Linda St. Clair’s oil on canvas Waters Edge can be seen at Kneeland Gallery.

Sales and Marketing: Steve Johnston • 208-309-1088 steve@theweeklysun.com

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Production Manager: Leslie Thompson • 208-928-7186 leslie@theweeklysun.com

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Th e W e e k l y S u n •

August 29, 2012


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August 29, 2012




briefs

Philanthropists Get Honored Tonight

Opening Celebration 5IVSTEBZ "VH QN

This gingerbread-covered house built with money from the Minnie Moore Mine was moved south of Bellevue by horse after mine owner Henry Miller’s wife, Annie, had a spat with neighbors in Bellevue.

Bellevue Labor Day Includes Mine Tours STORY & PHOTO BY KAREN BOSSICK

X$BSCPOBUF )BJMFZ 5IVST 'SJ 4BU° PS#Z"QQPJOUNFOU

HOW DO YOU JAM PACK your SCHEDULE? EASY! Head over to this week’s calendar on pages 14 & 15

FOUR FOUR SEASONS SEASONS

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I

t’s been 131 years since a dog chased a badger down a badger hole, inadvertently leading George Moore to a hole full of ore. That hole was the start of the Minnie Moore Mine, the second most successful mine in the Wood River Valley after the Triumph Mine north of Hailey. The site will be on view this weekend when owners Carl and Heather Johnston offer free tours of the Minnie Moore Mine in conjunction with Bellevue’s Labor Day celebration. The tours will be offered at 10 a.m. and 1 p.m. Saturday. “We’ve been offering tours to third- and fourth-graders from Bellevue Elementary and we’re always getting people driving up asking for tours. So we thought we’d open it up to the public for an organized tour,� said Heather Johnston. About $9 million was taken out of the mine between 1881 and 1905, making it the second most successful mine in the Wood River Valley after the Triumph Mine, which reaped up to $30 million beginning in the 1930s. The first owner, Henry Miller, sent his wife, Annie I. Gallagher, to England to learn to be a lady in a “My Fair Lady�-type story. But he died and his wife lost their money—a sad ending to a Cinderella story, said Tom Blanchard, a Bellevue historian specializing in mining lore. Palmer and Dent—funded by the Bank of England—took over the mine next. It had its own soap operatic conclusion when a disgruntled employee shot

his tyrannical hard-nosed boss in 1889 after finding that boss romancing his wife. The shooter then shot himself in the head on the Main Street of Bellevue but lived to tell his story, Blanchard said. The third owner—Irvin Rockwell—cruised into town with a stunning secretary on his arm, his first wife being institutionalized in Chicago. Both his children later died—one of cholera and one of influenza—during the flu epidemic of 1917. Carl Johnston has lived at the site of the Minnie Moore since he was 2—his father having bought the site in 1975. Heather Johnston, a property researcher, first set eyes on the mine site when her then-19-yearold husband-to-be showed her the mineshaft on their first date. “Everybody who spends time—it becomes the love of their life,� she said. “In its heyday there were 350 people in the town of Broadford. That was their world. When the mine went away, the town went away.� Mining was difficult since water was always accumulating in the underground mine. The Johnston family ran a gravel operation until the recent recession made it unprofitable. Heather Johnston said there’s not a lot left of the old workings—she and her husband removed 30,000 pounds of scrap metal from the mine over a sixyear period and replanted grass on the site. “But we hope we can give a taste of what it was like through pictures and the stories we uncovered in five file cabinets of material,� she said. tws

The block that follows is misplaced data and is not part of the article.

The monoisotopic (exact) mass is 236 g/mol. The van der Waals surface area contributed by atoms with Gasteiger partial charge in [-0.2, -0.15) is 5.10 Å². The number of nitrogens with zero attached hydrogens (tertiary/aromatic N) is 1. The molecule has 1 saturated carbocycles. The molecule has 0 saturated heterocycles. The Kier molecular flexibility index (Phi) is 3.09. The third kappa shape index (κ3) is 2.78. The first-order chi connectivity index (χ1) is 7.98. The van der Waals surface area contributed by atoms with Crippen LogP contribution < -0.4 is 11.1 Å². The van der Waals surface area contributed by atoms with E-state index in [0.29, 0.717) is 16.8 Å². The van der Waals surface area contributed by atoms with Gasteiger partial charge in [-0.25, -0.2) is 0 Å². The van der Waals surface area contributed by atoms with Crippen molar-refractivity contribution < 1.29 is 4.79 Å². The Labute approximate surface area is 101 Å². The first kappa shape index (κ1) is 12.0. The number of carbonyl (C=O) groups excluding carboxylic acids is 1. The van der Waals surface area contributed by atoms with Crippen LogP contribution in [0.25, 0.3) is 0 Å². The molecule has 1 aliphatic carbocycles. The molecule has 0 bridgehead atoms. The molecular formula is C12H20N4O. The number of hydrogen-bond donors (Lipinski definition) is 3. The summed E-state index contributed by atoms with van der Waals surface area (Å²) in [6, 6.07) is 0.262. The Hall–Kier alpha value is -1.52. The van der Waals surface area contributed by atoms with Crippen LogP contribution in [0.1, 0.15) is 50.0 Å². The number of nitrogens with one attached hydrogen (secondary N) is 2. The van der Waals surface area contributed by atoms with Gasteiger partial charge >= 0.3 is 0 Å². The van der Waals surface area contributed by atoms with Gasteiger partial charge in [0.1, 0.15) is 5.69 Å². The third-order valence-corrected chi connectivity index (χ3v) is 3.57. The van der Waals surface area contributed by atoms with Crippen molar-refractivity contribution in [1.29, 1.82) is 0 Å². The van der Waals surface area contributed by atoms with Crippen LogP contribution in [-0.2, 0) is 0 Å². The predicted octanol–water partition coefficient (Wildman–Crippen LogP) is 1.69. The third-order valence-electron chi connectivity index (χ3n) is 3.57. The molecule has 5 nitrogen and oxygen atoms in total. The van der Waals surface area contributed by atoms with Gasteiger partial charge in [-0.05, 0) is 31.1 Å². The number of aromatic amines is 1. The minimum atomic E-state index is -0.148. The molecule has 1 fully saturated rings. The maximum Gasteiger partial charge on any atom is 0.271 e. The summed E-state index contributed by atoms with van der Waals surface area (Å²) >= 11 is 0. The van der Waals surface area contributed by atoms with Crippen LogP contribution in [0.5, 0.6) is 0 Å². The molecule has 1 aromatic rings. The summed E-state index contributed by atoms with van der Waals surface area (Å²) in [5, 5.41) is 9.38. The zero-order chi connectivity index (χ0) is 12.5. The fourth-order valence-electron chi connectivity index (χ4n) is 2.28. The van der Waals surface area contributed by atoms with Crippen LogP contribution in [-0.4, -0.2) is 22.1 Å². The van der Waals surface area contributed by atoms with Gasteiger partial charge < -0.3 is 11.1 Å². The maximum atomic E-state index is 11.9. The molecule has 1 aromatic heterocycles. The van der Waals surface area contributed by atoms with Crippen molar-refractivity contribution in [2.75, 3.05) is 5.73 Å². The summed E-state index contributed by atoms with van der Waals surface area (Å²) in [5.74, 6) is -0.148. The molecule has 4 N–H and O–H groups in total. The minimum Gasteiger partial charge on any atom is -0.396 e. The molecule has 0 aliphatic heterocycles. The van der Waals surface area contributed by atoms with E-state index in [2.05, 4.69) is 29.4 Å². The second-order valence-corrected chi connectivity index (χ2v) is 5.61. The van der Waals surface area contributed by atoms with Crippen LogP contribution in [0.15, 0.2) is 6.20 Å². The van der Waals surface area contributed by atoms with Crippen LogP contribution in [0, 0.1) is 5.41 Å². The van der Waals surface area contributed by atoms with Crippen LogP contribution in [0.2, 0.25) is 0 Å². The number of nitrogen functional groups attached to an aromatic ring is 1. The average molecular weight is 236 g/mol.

The Hunger Coalition will honor women in the community who have invested their time or treasure with the organization by hosting a Wine in the Garden event on Wednesday, Aug. 29 at The Hope Garden in downtown Hailey. Members of the Wood River Women’s Charitable Foundation, Little Black Dress Club, The Papoose Club and The Rosies will be in attendance. With the dedication and support of these women’s philanthropic groups, The Hunger Coalition has been able to provide much needed services to the children and families of our community. Wine in the Garden will take place at 6:30 p.m. tonight at The Hope Garden, located at the corner of South 1st Avenue and Walnut Street in downtown Hailey. If you are a member of one of these women’s philanthropic groups and would like to attend, please RSVP by calling 788-0121 or e-mailing jliston@thehungercoalition.org.

Free Book Reading